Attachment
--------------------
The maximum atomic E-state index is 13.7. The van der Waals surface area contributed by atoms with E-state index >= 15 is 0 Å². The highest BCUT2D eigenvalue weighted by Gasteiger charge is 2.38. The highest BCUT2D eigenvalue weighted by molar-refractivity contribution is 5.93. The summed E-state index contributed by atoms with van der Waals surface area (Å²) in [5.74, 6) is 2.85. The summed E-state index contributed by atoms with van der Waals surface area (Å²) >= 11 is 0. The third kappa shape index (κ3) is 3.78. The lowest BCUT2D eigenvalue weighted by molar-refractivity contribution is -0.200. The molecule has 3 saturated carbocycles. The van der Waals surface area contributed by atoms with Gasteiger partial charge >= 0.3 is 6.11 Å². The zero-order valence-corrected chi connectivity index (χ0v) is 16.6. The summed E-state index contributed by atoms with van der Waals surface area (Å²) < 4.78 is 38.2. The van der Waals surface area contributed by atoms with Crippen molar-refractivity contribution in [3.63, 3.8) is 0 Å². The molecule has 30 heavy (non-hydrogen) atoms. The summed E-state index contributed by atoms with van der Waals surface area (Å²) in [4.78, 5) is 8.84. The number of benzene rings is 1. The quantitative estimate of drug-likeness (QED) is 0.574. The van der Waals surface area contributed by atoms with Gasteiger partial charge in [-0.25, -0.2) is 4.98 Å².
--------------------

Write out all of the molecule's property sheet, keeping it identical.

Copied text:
The maximum atomic E-state index is 13.7. The van der Waals surface area contributed by atoms with E-state index >= 15 is 0 Å². The highest BCUT2D eigenvalue weighted by Gasteiger charge is 2.38. The highest BCUT2D eigenvalue weighted by molar-refractivity contribution is 5.93. The summed E-state index contributed by atoms with van der Waals surface area (Å²) in [5.74, 6) is 2.85. The summed E-state index contributed by atoms with van der Waals surface area (Å²) >= 11 is 0. The third kappa shape index (κ3) is 3.78. The lowest BCUT2D eigenvalue weighted by molar-refractivity contribution is -0.200. The molecule has 3 saturated carbocycles. The van der Waals surface area contributed by atoms with Gasteiger partial charge >= 0.3 is 6.11 Å². The zero-order valence-corrected chi connectivity index (χ0v) is 16.6. The summed E-state index contributed by atoms with van der Waals surface area (Å²) < 4.78 is 38.2. The van der Waals surface area contributed by atoms with Crippen molar-refractivity contribution in [3.63, 3.8) is 0 Å². The molecule has 30 heavy (non-hydrogen) atoms. The summed E-state index contributed by atoms with van der Waals surface area (Å²) in [4.78, 5) is 8.84. The number of benzene rings is 1. The quantitative estimate of drug-likeness (QED) is 0.574. The van der Waals surface area contributed by atoms with Gasteiger partial charge in [-0.25, -0.2) is 4.98 Å².